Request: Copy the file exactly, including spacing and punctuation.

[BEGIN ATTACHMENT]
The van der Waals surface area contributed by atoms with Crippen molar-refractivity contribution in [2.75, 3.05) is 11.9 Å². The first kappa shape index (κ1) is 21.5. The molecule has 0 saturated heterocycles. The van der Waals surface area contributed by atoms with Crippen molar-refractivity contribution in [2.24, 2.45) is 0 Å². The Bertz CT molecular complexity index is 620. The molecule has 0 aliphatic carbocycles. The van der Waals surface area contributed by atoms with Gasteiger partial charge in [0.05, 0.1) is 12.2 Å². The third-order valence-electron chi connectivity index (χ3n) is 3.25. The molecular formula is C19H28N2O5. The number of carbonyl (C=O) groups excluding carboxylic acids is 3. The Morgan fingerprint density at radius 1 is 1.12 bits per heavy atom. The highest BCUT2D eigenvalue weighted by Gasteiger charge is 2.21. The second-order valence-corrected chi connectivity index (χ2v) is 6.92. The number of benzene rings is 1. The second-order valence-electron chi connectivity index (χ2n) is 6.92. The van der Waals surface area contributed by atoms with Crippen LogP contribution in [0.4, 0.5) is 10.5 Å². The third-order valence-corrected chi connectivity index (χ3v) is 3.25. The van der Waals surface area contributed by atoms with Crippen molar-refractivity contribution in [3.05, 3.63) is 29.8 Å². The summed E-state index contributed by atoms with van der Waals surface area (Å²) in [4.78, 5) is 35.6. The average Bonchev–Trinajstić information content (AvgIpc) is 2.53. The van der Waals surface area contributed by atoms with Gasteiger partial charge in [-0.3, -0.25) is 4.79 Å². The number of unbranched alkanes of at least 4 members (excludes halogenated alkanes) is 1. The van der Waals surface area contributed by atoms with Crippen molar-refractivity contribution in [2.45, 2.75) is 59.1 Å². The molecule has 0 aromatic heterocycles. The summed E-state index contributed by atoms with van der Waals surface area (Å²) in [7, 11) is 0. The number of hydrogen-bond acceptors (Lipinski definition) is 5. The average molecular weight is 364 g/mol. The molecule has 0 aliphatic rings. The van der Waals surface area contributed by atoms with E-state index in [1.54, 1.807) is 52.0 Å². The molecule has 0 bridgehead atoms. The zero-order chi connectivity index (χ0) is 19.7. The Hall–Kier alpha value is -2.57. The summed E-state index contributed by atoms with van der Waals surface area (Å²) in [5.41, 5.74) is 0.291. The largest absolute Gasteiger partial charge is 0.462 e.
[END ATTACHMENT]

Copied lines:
The van der Waals surface area contributed by atoms with Crippen molar-refractivity contribution in [2.75, 3.05) is 11.9 Å². The first kappa shape index (κ1) is 21.5. The molecule has 0 saturated heterocycles. The van der Waals surface area contributed by atoms with Crippen molar-refractivity contribution in [2.24, 2.45) is 0 Å². The Bertz CT molecular complexity index is 620. The molecule has 0 aliphatic carbocycles. The van der Waals surface area contributed by atoms with Gasteiger partial charge in [0.05, 0.1) is 12.2 Å². The third-order valence-electron chi connectivity index (χ3n) is 3.25. The molecular formula is C19H28N2O5. The number of carbonyl (C=O) groups excluding carboxylic acids is 3. The Morgan fingerprint density at radius 1 is 1.12 bits per heavy atom. The highest BCUT2D eigenvalue weighted by Gasteiger charge is 2.21. The second-order valence-corrected chi connectivity index (χ2v) is 6.92. The number of benzene rings is 1. The second-order valence-electron chi connectivity index (χ2n) is 6.92. The van der Waals surface area contributed by atoms with Crippen LogP contribution in [0.4, 0.5) is 10.5 Å². The third-order valence-corrected chi connectivity index (χ3v) is 3.25. The van der Waals surface area contributed by atoms with Crippen molar-refractivity contribution in [3.05, 3.63) is 29.8 Å². The summed E-state index contributed by atoms with van der Waals surface area (Å²) in [4.78, 5) is 35.6. The average Bonchev–Trinajstić information content (AvgIpc) is 2.53. The van der Waals surface area contributed by atoms with Gasteiger partial charge in [-0.3, -0.25) is 4.79 Å². The number of unbranched alkanes of at least 4 members (excludes halogenated alkanes) is 1. The van der Waals surface area contributed by atoms with Crippen molar-refractivity contribution in [2.45, 2.75) is 59.1 Å². The molecule has 0 aromatic heterocycles. The summed E-state index contributed by atoms with van der Waals surface area (Å²) in [7, 11) is 0. The number of hydrogen-bond acceptors (Lipinski definition) is 5. The average molecular weight is 364 g/mol. The molecule has 0 aliphatic rings. The van der Waals surface area contributed by atoms with E-state index in [1.54, 1.807) is 52.0 Å². The molecule has 0 bridgehead atoms. The zero-order chi connectivity index (χ0) is 19.7. The Hall–Kier alpha value is -2.57. The summed E-state index contributed by atoms with van der Waals surface area (Å²) in [5.41, 5.74) is 0.291. The largest absolute Gasteiger partial charge is 0.462 e.